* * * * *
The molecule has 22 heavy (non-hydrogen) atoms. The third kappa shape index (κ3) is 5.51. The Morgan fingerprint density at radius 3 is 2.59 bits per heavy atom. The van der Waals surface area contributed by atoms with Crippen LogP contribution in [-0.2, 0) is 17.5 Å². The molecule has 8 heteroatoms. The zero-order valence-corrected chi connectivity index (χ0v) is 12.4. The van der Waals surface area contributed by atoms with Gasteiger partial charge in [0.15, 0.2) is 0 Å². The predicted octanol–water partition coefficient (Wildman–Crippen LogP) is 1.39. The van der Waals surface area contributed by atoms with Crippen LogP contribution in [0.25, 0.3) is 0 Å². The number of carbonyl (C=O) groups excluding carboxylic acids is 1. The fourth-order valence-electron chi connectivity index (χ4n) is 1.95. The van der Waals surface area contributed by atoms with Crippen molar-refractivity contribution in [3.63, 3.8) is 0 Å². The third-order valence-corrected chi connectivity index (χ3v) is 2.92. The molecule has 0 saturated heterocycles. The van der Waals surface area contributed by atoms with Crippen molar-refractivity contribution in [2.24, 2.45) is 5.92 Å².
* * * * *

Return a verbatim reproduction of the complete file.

The molecule has 22 heavy (non-hydrogen) atoms. The third kappa shape index (κ3) is 5.51. The Morgan fingerprint density at radius 3 is 2.59 bits per heavy atom. The van der Waals surface area contributed by atoms with Crippen LogP contribution in [-0.2, 0) is 17.5 Å². The molecule has 8 heteroatoms. The zero-order valence-corrected chi connectivity index (χ0v) is 12.4. The van der Waals surface area contributed by atoms with Gasteiger partial charge in [0.15, 0.2) is 0 Å². The predicted octanol–water partition coefficient (Wildman–Crippen LogP) is 1.39. The van der Waals surface area contributed by atoms with Crippen LogP contribution in [0.25, 0.3) is 0 Å². The number of carbonyl (C=O) groups excluding carboxylic acids is 1. The fourth-order valence-electron chi connectivity index (χ4n) is 1.95. The van der Waals surface area contributed by atoms with Crippen molar-refractivity contribution in [3.63, 3.8) is 0 Å². The third-order valence-corrected chi connectivity index (χ3v) is 2.92. The molecule has 0 saturated heterocycles. The van der Waals surface area contributed by atoms with Crippen molar-refractivity contribution in [2.24, 2.45) is 5.92 Å².